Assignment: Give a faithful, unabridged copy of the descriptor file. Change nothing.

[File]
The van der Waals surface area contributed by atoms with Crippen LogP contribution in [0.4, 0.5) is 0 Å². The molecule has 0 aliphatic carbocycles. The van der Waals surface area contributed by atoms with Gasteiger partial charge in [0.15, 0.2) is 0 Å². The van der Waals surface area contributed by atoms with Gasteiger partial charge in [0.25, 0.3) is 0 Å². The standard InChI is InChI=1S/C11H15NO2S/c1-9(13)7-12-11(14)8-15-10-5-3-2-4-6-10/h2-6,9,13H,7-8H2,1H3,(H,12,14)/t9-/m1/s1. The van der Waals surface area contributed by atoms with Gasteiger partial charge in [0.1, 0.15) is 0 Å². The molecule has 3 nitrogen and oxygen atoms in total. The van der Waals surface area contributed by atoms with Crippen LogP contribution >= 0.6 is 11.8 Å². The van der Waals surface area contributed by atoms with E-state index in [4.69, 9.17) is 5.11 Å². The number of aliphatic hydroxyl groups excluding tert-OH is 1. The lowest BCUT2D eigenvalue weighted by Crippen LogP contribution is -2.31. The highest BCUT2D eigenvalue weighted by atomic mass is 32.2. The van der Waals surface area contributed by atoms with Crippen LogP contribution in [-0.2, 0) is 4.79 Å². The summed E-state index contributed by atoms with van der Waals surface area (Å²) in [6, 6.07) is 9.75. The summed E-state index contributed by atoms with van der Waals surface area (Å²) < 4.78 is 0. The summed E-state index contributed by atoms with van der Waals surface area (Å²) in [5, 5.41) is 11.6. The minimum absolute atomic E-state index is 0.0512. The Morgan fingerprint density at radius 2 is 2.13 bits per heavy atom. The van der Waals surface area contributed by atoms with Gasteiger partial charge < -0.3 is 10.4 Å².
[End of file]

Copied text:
The van der Waals surface area contributed by atoms with Crippen LogP contribution in [0.4, 0.5) is 0 Å². The molecule has 0 aliphatic carbocycles. The van der Waals surface area contributed by atoms with Gasteiger partial charge in [0.15, 0.2) is 0 Å². The van der Waals surface area contributed by atoms with Gasteiger partial charge in [0.25, 0.3) is 0 Å². The standard InChI is InChI=1S/C11H15NO2S/c1-9(13)7-12-11(14)8-15-10-5-3-2-4-6-10/h2-6,9,13H,7-8H2,1H3,(H,12,14)/t9-/m1/s1. The van der Waals surface area contributed by atoms with Gasteiger partial charge in [0.1, 0.15) is 0 Å². The molecule has 3 nitrogen and oxygen atoms in total. The van der Waals surface area contributed by atoms with Crippen LogP contribution >= 0.6 is 11.8 Å². The van der Waals surface area contributed by atoms with E-state index in [4.69, 9.17) is 5.11 Å². The number of aliphatic hydroxyl groups excluding tert-OH is 1. The lowest BCUT2D eigenvalue weighted by Crippen LogP contribution is -2.31. The highest BCUT2D eigenvalue weighted by atomic mass is 32.2. The van der Waals surface area contributed by atoms with Crippen LogP contribution in [-0.2, 0) is 4.79 Å². The summed E-state index contributed by atoms with van der Waals surface area (Å²) in [6, 6.07) is 9.75. The summed E-state index contributed by atoms with van der Waals surface area (Å²) < 4.78 is 0. The summed E-state index contributed by atoms with van der Waals surface area (Å²) in [5, 5.41) is 11.6. The minimum absolute atomic E-state index is 0.0512. The Morgan fingerprint density at radius 2 is 2.13 bits per heavy atom. The van der Waals surface area contributed by atoms with Gasteiger partial charge < -0.3 is 10.4 Å².